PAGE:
The Canadian company Ivanhoe Mines compromised the human rights of hundreds of people in the Democratic Republic of Congo (DRC) who were evicted to make way for the expansion of a sprawling copper-mining complex in the country’s south, a new report has found.
The report, issued jointly by Amnesty International and the Initiative pour la Bonne Gouvernance et les Droits Humains (IBGDH), focuses on the impacts of the expansion of copper and cobalt mining on human rights in the DRC. In Powering Change or Business as Usual?, researchers detail how the scramble by multinational companies to expand mining operations in has led to the forced eviction of entire communities and grievous human rights abuses, including sexual assault, arson and beatings. In response, Amnesty International and IBGDH are calling for an immediate, nationwide moratorium on forced evictions connected to the country’s mining sector.
- Access the full report: Powering Change or Business as Usual?
- Take action: Stop forced evictions due to mining in the DRC
Allegations against the Vancouver-based firm Ivanhoe Mines include the treatment of dozens of families evicted in 2017 to accommodate the development of the Kakula copper mine. In 2016, the Kamoa Copper mining company — in which Ivanhoe owns a 39.6% stake — identified 45 households across a 21-square-kilometre area for relocation. The company promised to build 45 resettlement houses in the town of Muvunda at its own expense.
Hundreds evicted, given substandard housing to make way for mine expansion
Unfortunately, the living conditions the families encountered in 2017 after their eviction fell short of international human rights standards and contravened DRC law. “Researchers observed that substitute houses Kamoa built in Muvunda are not equipped with running water, electricity, or connected to any sewage system,” the report’s authors wrote. “Many reported that at the time of the eviction, resettlement houses were too small for their family sizes.”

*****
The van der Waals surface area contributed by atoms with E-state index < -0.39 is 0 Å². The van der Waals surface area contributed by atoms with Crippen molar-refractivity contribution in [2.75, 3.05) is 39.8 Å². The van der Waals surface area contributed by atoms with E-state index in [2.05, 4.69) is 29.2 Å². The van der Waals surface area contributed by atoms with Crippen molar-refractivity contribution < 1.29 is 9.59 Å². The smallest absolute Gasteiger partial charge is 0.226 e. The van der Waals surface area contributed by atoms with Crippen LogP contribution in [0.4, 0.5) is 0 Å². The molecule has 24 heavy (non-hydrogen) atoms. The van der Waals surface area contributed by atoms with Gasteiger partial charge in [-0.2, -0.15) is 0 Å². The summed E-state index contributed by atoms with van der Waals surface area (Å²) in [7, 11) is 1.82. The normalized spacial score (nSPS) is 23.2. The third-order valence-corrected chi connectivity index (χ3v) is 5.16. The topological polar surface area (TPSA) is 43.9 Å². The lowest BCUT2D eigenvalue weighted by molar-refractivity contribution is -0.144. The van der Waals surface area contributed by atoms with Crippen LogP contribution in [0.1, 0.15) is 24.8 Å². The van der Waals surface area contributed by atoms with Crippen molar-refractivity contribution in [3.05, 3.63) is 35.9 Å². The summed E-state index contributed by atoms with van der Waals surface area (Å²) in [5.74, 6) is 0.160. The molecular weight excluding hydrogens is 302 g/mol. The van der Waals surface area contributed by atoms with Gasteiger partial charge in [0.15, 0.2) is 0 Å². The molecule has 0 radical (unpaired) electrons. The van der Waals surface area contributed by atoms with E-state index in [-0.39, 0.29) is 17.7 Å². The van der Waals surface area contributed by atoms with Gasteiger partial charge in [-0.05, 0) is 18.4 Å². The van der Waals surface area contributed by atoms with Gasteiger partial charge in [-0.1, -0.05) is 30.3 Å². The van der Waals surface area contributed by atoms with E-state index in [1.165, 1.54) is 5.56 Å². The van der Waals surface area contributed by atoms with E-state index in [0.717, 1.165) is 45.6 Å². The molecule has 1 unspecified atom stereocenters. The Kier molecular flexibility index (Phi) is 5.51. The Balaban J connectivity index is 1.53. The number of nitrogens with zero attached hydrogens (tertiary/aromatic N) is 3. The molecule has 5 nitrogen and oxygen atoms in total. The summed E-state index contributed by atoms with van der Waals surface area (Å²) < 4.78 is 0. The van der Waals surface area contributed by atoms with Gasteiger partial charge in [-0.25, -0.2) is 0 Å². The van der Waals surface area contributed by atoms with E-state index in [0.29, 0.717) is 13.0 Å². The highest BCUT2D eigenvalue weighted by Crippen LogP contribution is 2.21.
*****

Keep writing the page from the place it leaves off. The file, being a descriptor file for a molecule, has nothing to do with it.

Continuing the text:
‘Any plans to expand the Kamoa complex must respect DRC residents’ rights under the country’s constitution and international law. Anything less is unacceptable.’Ketty Nivyabandi, Secretary General, Amnesty International Canada
“Kamoa’s parent companies, including Ivanhoe mines, have a duty to bring the replacement houses in Muvumba up to international standards,” said Ketty Nivyabandi, Secretary General of Amnesty International Canada’s English-speaking section, echoing a call to action outlined in the Powering Change report.
“In addition, any plans to expand the Kamoa complex must respect DRC residents’ rights under the country’s constitution and international law. Anything less is unacceptable.”
The UN’s Basic Principles and Guidelines on Development-based Evictions and Displacement stipulates that relocation sites must satisfy the criteria for adequate housing under international human rights law. These criteria include, among other basic amenities, access to potable water, energy for heating and cooking, washing and sanitation facilities, and education, health and childcare services. Moreover, these provisions must be secured before a relocation occurs.